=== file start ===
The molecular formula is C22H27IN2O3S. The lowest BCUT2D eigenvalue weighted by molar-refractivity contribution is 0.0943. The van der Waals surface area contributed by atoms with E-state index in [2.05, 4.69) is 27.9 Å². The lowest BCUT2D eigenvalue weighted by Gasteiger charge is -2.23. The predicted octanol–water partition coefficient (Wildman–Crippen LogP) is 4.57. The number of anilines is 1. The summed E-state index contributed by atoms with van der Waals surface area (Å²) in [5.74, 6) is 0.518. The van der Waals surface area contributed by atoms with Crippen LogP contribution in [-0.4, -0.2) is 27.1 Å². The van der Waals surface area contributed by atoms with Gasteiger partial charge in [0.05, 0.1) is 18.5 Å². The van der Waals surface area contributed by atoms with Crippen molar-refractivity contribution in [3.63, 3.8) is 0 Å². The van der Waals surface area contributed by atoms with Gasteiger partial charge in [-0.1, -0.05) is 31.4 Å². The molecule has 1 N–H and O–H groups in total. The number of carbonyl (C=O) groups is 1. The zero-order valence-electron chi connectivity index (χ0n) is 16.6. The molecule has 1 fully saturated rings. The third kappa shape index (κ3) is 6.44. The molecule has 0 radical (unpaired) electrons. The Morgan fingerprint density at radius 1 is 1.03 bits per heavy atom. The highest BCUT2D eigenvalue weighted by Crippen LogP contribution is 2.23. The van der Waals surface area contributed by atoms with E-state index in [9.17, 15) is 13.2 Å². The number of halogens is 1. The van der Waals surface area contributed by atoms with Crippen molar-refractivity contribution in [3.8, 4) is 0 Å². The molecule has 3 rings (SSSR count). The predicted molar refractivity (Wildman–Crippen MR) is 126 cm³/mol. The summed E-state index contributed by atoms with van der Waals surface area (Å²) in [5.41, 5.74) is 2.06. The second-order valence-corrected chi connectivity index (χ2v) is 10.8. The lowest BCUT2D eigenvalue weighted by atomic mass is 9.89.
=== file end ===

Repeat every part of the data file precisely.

The molecular formula is C22H27IN2O3S. The lowest BCUT2D eigenvalue weighted by molar-refractivity contribution is 0.0943. The van der Waals surface area contributed by atoms with E-state index in [2.05, 4.69) is 27.9 Å². The lowest BCUT2D eigenvalue weighted by Gasteiger charge is -2.23. The predicted octanol–water partition coefficient (Wildman–Crippen LogP) is 4.57. The number of anilines is 1. The summed E-state index contributed by atoms with van der Waals surface area (Å²) in [5.74, 6) is 0.518. The van der Waals surface area contributed by atoms with Crippen LogP contribution in [-0.4, -0.2) is 27.1 Å². The van der Waals surface area contributed by atoms with Gasteiger partial charge in [0.05, 0.1) is 18.5 Å². The van der Waals surface area contributed by atoms with Crippen molar-refractivity contribution in [3.63, 3.8) is 0 Å². The van der Waals surface area contributed by atoms with Gasteiger partial charge in [-0.1, -0.05) is 31.4 Å². The molecule has 1 N–H and O–H groups in total. The number of carbonyl (C=O) groups is 1. The zero-order valence-electron chi connectivity index (χ0n) is 16.6. The molecule has 1 fully saturated rings. The third kappa shape index (κ3) is 6.44. The molecule has 0 radical (unpaired) electrons. The Morgan fingerprint density at radius 1 is 1.03 bits per heavy atom. The highest BCUT2D eigenvalue weighted by Crippen LogP contribution is 2.23. The van der Waals surface area contributed by atoms with E-state index in [9.17, 15) is 13.2 Å². The number of halogens is 1. The van der Waals surface area contributed by atoms with Crippen molar-refractivity contribution in [3.8, 4) is 0 Å². The molecule has 3 rings (SSSR count). The predicted molar refractivity (Wildman–Crippen MR) is 126 cm³/mol. The summed E-state index contributed by atoms with van der Waals surface area (Å²) in [5.41, 5.74) is 2.06. The second-order valence-corrected chi connectivity index (χ2v) is 10.8. The lowest BCUT2D eigenvalue weighted by atomic mass is 9.89.